USDA Three More Public Meetings on Animal Identification*******

Discussion in 'Local Chicken Laws & Ordinances' started by wilds of pa, Aug 9, 2010.

  1. wilds of pa

    wilds of pa Songster

    Liberty Ark Coalition

    Liberty Ark Action Alert: USDA Announces Three More Public Meetings on Animal Identification:
    More Opportunities to Tell The Agency What You Think About Animal ID!

    Date: August 9, 2010
    The USDA continues to hold public meetings to discuss its “new framework” for animal traceability. USDA has stated that this new framework will apply only to animals that cross interstate borders and will emphasize low-cost identification methods. But Big Ag and Big Tech are pushing for a more expansive – and expensive -- federal program, while they also make plans to re-create NAIS at the state level. It also appears that some career bureaucrats who supported NAIS continue to agree with Big Ag and Big Tech's views.

    The public meetings are an opportunity to have input before the agency writes its proposed rule. The next meetings are in August in Wisconsin, Georgia, and Washington.


    Come to the meeting and make your voice heard!

    Wednesday, August 18
    Crowne Plaza Madison
    4402 East Washington Avenue
    Madison, WI 53704

    Friday, August 20
    Doubletree Hotel Atlanta Airport
    3400 Norman Berry Drive
    Atlanta, GA 30344

    Tuesday, August 24
    Red Lion Hotel
    2525 N 20th Avenue
    Pasco, WA 99301

    The meetings will take place between 8 am and 4 pm, and the USDA has more information posted at

    morning will consist of presentations by government officials, followed by breakout sessions at tables based on species groups. After the small groups have reported back to the full audience, a USDA official will respond to written questions, and there may be an opportunity at the very end for oral questions or comments.

    Below are a couple of suggestions to help you be effective:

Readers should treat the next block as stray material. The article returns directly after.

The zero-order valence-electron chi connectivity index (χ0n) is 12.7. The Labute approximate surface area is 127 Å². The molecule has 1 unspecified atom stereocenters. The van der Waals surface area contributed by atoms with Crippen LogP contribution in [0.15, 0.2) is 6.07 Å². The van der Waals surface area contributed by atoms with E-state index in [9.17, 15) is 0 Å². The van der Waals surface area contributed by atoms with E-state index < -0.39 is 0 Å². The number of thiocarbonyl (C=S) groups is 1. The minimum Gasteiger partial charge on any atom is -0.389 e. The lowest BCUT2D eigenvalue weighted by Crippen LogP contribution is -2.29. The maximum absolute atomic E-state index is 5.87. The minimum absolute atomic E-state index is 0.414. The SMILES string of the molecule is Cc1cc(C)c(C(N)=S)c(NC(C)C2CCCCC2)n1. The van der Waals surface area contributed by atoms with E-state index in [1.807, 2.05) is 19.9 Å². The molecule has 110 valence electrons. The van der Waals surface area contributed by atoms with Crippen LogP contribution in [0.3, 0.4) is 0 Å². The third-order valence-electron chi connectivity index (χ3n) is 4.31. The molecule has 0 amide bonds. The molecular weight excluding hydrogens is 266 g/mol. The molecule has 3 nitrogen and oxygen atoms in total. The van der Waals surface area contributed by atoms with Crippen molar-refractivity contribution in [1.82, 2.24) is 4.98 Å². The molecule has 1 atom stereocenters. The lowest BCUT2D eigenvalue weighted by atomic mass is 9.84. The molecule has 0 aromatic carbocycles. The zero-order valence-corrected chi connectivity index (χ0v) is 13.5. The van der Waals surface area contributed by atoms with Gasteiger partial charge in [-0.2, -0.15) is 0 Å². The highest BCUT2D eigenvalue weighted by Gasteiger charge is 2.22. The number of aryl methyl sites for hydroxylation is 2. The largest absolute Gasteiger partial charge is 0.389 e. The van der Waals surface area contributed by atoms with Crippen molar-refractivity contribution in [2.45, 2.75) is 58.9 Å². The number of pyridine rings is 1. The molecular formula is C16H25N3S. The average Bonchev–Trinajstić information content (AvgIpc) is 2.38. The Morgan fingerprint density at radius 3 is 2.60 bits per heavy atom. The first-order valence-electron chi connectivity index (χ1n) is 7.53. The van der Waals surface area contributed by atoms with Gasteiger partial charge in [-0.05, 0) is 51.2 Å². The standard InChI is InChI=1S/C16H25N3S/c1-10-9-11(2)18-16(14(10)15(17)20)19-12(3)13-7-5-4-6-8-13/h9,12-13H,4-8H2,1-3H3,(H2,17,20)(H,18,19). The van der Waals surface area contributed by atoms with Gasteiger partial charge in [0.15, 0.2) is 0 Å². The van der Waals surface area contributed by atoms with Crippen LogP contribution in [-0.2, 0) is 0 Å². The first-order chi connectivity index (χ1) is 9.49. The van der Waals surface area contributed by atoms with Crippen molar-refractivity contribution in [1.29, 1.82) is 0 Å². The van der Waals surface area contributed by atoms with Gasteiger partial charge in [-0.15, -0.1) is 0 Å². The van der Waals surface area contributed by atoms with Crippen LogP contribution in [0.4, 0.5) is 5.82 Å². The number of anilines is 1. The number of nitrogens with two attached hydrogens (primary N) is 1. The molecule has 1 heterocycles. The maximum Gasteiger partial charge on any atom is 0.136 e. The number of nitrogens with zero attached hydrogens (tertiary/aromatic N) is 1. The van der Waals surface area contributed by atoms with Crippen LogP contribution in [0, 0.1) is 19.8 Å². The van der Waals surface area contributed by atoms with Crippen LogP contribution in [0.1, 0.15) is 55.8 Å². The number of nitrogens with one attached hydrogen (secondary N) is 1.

1) Plan your written questions ahead of time. When the USDA official goes through the questions in the afternoon, if he doesn’t actually answer your question, stand up and politely insist on an answer.

    2) At the small group discussion, be prepared to be an advocate for your views and to politely disagree with the facilitator(s). If they claim that a “consensus” has been reached with an answer that you don’t agree with, say so. At the end, one person from the table will report back to the full group. Let the spokesperson give his or her report, and then politely speak up to add any points that were covered by the group that were skipped.


    The USDA has held five public meetings on its new animal traceability framework. Below is information drawn from people attending the previous meetings.

    The USDA’s new proposal was developed by a "Regulatory Working Group” made up of five state vets and five tribal representatives. The proposal includes four performance standards, which set how quickly States and Tribes must be able to perform four activities:

    1. The State where the animal is located must notify the State or Tribe where the animal of interest was originally identified: 95% within 1 business day

    2. The State or Tribe where the animal of interest was officially identified must identify the "traceability unit" in which the animal was identified: 75% within 5 business days, with a later phase requiring 95% within 2 business days

    3. The State where the animal is located must notify the State or Tribe from which the animal was last shipped: 95% within 7 business days, with a later phase requiring 95% within 3 business days

    4. The State from which the animal was last shipped must identify the "traceability unit" from which the animal was shipped: 75% within 5 business days, with a later phase requiring 95% within 2 business days

    Many concerns have already been raised at these earlier meetings:

    • What is the basis for the new proposal? The “performance standards,” like NAIS, lack a scientific basis. At one breakout table, a USDA vet stated that the performance standards were based on the “experience” of the state vets and regulatory officials. While experience is important, why is their experience prioritized over the experience of animal owners who deal with animal health every day? Before imposing any new requirements on animal owners, the agency needs to provide solid scientific and economic analyses to show why these steps are needed.

    • Are performance standards the right approach? Should USDA be setting standards when it is far from clear how the States would be able to achieve them?

    • There is still no analysis of where the real problem lies. Is it truly an animal identification problem? Or are the problems with traceability due to bureaucratic inefficiencies, lack of enforcement of existing regulations, or other issues? On the issue of animal health, where exactly are the gaps?

    • There is a continued assumption that electronic ID is the best approach. While USDA has committed to using low-tech methods for the framework, there are repeated references to “progress over time,” and every government speaker emphasized the benefits of RFID tags. Yet the advocates of electronic ID continue to fail to show that it is needed or cost-effective.